I wish biphobia at LGBT events didn’t happen, but they do at almost every single one I’ve been to. I felt so sad when I saw the image of myself crying at Brighton pride, after I was spat on; it’s one of the most horrible things to happen in a supposedly LGBT space. I remember how alone I felt when it happened. I also remember how that incident still makes me nervous at times. However, the final image of me hugging a bisexual heart makes me smile. I am happy to be bi. I’m happy that I can love others. I just wish lesbian and gay folks would be happy to leave me alone too.
BiCon 2014 was a chilled out affair for me. I was very anxious to start with, and as a result, I missed my train up. But when I arrived I had a good time. I did a bisexual blackout poetry session that was well received, with all the participants creating amazing poems. I also attended some good sessions, including Creative writing, and Zine making.
There was also lots of time to catch up with friends, and snuggle with lovers. The staff at Leeds Trinity University were very friendly, and the accommodation was nice. I felt relaxed in an environment where I could be myself all the time.
Thank you to everyone who made BiCon such a fab event!
London LGBT Pride 2014 was the biggest one ever! There was a huge visible bi presence, with over sixty in the bisexual marching group. The wet weather didn’t dampen our spirits too much, and even the biphobic remarks shouted by fellow marcher didn’t bring us down. It was great to see so much diversity amongst the marchers. I remember my first Pride in 1993, when I felt like one of the few black people in the parade. But now there were so many people of colour, including LGBT religious groups, and an LGBT immigration group which was huge. There were also plenty of older folks, disabled people, asexuals and much more. You may only see sparkly young lesbians, gays and drag queens portrayed in the media for Pride, but this event belonged to all of us who are LGBT!
For more Pics, have a look http://bisofcolour.tumblr.com
Image from channel 4
Unreported World. May 2014.
(TW: mentions of abuse & homophobia/biphobia/transphobia)
(link to video - http://www.channel4.com/programmes/unreported-world/videos/all/jamaicas-underground-gays but it may not be viewable outside the U.K)
I don’t watch a lot of…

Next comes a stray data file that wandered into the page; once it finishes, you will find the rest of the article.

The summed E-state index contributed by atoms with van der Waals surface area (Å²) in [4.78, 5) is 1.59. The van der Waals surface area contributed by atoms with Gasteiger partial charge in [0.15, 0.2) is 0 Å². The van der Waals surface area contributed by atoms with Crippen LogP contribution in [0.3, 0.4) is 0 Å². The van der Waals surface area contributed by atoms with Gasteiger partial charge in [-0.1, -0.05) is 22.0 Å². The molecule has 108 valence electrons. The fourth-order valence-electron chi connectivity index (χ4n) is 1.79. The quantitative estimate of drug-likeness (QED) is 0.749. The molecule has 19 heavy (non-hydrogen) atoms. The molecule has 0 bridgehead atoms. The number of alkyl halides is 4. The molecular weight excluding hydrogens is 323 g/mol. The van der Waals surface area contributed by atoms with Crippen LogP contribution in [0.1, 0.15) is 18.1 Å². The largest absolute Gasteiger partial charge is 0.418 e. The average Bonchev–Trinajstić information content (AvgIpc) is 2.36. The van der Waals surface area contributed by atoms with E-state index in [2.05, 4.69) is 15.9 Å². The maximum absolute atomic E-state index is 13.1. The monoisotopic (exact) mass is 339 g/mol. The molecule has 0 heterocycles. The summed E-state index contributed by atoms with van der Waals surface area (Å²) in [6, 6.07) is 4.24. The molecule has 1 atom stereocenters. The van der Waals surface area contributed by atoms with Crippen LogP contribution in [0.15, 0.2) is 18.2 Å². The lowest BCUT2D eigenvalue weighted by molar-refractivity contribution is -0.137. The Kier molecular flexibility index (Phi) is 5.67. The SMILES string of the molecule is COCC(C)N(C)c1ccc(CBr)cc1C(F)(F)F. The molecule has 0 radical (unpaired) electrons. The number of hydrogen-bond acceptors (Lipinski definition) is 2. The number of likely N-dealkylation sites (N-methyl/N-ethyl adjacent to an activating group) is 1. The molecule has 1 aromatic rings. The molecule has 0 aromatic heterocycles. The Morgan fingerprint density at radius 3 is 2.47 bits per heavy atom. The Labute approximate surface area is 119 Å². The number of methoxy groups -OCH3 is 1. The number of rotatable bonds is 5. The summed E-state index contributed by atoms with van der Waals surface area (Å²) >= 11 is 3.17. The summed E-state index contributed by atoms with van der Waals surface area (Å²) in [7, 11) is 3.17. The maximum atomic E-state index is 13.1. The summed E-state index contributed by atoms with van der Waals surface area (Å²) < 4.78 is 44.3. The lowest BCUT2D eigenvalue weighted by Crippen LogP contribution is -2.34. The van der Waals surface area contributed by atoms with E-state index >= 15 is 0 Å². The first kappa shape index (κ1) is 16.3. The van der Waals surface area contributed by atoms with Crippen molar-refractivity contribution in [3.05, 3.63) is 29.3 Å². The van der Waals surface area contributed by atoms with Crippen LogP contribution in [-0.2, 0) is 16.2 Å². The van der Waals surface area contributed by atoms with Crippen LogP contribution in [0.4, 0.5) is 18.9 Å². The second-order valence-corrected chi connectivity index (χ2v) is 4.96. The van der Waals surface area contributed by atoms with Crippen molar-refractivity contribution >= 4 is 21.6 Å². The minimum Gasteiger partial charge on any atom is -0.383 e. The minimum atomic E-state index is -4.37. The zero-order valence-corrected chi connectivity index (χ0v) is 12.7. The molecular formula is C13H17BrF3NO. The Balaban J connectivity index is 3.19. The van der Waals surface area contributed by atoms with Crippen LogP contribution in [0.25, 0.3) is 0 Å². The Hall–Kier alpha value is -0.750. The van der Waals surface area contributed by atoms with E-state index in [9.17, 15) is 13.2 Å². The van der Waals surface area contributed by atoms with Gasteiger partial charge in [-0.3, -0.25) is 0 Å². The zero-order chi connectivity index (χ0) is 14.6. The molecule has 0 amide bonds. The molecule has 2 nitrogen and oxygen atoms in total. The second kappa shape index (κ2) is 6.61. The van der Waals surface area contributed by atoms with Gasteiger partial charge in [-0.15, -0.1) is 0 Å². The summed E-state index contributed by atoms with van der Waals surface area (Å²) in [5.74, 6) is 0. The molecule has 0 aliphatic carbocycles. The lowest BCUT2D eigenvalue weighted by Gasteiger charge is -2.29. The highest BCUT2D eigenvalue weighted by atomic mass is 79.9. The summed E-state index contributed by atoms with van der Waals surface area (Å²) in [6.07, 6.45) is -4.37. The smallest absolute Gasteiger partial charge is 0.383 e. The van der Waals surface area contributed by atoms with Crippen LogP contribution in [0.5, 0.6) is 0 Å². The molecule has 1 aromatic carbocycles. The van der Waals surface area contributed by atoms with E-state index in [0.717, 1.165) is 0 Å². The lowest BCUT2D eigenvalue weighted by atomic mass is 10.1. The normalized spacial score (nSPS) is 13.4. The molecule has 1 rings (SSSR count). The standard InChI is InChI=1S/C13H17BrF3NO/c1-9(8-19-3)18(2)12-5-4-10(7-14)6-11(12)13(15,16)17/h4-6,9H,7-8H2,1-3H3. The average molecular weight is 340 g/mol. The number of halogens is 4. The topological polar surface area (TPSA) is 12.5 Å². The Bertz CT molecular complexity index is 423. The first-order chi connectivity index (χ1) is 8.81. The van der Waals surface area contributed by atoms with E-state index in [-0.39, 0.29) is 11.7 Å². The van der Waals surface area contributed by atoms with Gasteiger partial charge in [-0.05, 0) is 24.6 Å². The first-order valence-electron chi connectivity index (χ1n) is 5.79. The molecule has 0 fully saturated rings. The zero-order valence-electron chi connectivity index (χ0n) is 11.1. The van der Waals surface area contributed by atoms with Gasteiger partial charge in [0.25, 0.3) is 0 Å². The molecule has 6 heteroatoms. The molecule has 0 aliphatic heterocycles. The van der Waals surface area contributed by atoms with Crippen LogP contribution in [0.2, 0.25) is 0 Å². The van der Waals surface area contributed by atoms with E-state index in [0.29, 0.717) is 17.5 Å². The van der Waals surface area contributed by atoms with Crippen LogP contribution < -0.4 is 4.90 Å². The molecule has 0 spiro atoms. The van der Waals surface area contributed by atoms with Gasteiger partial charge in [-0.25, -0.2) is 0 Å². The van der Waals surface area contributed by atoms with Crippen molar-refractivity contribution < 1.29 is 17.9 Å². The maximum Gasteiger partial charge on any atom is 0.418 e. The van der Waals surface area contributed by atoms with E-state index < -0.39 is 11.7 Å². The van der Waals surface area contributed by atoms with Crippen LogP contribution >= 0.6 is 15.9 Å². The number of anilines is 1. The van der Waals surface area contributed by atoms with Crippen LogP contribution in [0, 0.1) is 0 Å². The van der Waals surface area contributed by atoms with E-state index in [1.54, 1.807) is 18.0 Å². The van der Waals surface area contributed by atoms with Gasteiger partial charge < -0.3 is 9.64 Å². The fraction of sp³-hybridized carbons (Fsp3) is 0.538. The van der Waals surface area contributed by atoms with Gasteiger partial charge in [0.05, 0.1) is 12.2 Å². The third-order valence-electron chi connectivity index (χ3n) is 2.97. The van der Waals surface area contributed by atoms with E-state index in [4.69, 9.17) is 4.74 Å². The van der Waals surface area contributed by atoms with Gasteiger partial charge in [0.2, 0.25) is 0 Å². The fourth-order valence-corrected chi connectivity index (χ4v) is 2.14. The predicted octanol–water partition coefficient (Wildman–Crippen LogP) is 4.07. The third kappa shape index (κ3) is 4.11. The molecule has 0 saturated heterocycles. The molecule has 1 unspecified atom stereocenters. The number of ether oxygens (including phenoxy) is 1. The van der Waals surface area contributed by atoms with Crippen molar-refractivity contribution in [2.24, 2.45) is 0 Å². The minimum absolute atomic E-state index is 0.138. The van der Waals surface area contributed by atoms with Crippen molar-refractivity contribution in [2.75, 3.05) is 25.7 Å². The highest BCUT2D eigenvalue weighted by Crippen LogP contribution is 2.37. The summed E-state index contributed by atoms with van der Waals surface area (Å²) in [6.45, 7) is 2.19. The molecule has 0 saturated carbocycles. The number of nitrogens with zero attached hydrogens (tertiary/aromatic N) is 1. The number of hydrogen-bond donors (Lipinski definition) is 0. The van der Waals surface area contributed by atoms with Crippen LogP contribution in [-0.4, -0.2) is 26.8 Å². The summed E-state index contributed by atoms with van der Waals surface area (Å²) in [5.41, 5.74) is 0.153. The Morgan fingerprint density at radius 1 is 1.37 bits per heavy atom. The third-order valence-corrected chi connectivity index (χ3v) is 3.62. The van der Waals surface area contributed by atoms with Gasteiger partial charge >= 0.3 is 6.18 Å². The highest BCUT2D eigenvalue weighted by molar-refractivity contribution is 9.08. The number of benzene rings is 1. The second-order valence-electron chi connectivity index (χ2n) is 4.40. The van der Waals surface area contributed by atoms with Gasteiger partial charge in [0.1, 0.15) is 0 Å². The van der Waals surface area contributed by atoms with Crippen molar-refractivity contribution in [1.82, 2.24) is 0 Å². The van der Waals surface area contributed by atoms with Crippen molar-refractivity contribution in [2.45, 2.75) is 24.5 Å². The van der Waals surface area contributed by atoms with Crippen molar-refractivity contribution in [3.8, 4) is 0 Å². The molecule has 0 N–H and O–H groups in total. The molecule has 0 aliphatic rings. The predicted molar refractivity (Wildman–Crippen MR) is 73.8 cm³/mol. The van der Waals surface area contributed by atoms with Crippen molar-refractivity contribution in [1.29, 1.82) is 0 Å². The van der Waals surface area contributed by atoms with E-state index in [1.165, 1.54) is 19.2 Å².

Edited 22nd May
Big Bi Fun Day 2014 was a blast! I had been very unwell for a month, so I didn’t know if I would be able to make it, but I’m glad I did. The event was held in Leicester, UK, at the Quaker Friends Meeting House (although the Quakers had no involvement in the event)
The weather was sunny and incredibly hot; the garden was full of happy bi folks, their friends and families. There were quite a few children present who all enjoyed the garden facilities, although I did spot a few adults making castles in the sand pit, and taking advantage of the swings!
I found I had very little energy when I arrived, but I still had a go learning how to use flower sticks (I can twirl it now!). I also enjoyed the quiet room with the free books and games.
I returned home at 5 o’clock, totally exhausted, but I had a brilliant time. Most of the other attendees went to nearby Victoria Park for some more fun in the sun.
Big Bi Fun Day managed to raise enough money to cover their costs, so they will be back in 2015. Many thanks to Sanji for a wonderful event!
My heart is still beating.
It’s a political event;
This desire to be here,
To keep breathing.
I want to live.
I want to be happy when my eyes
I want to rest in peace,
Long night hours I’m keeping.
My only torment: a sweaty pillow.
I’ve been unknowingly drooling.
I want to live.
Rush me to a hospital bed.
Blood transfusion, see it dripping.
The burn of a scalpel, my only proof,
I’m still capable of feeling.
Strap me down, see me raw
From incessantly screaming:
I want to live!
If the shadows in the corners
Rise up around me, all consuming.
If this body, fat and brown
Brings nothing but pain unrelenting,
Then let this pain be my only proof
My heart’s indeed still beating.
Fear and dread will make my brain
Crackle with terrible feeling.
I want to be alive,
Even when my life is only fleeting.
Being present and visible is something that I often struggle with. There have been countless incidents in my life when I’ve been told, “Are you sure you’re in the right place?” This doesn’t happen when I’m lost, but almost every time I go to a queer space, or a white-dominated space (which is often the same thing). After a while I start wondering if there is another place I could be. I keep searching, hoping to be in a more accepting environment, but it hasn’t happened yet. I suppose the thing that has changed is me wanting to stick around when I feel so unwelcome. Biphobia, racism, fatphobia, class-hatred are some of the things that I am bombarded with on a daily basis. It gets tiring. It only adds to me feeling like crap. I don’t know if things will improve, but I don’t just want to exist. I want to be happy to be here: happy to be alive.
QTIPOC and Erotica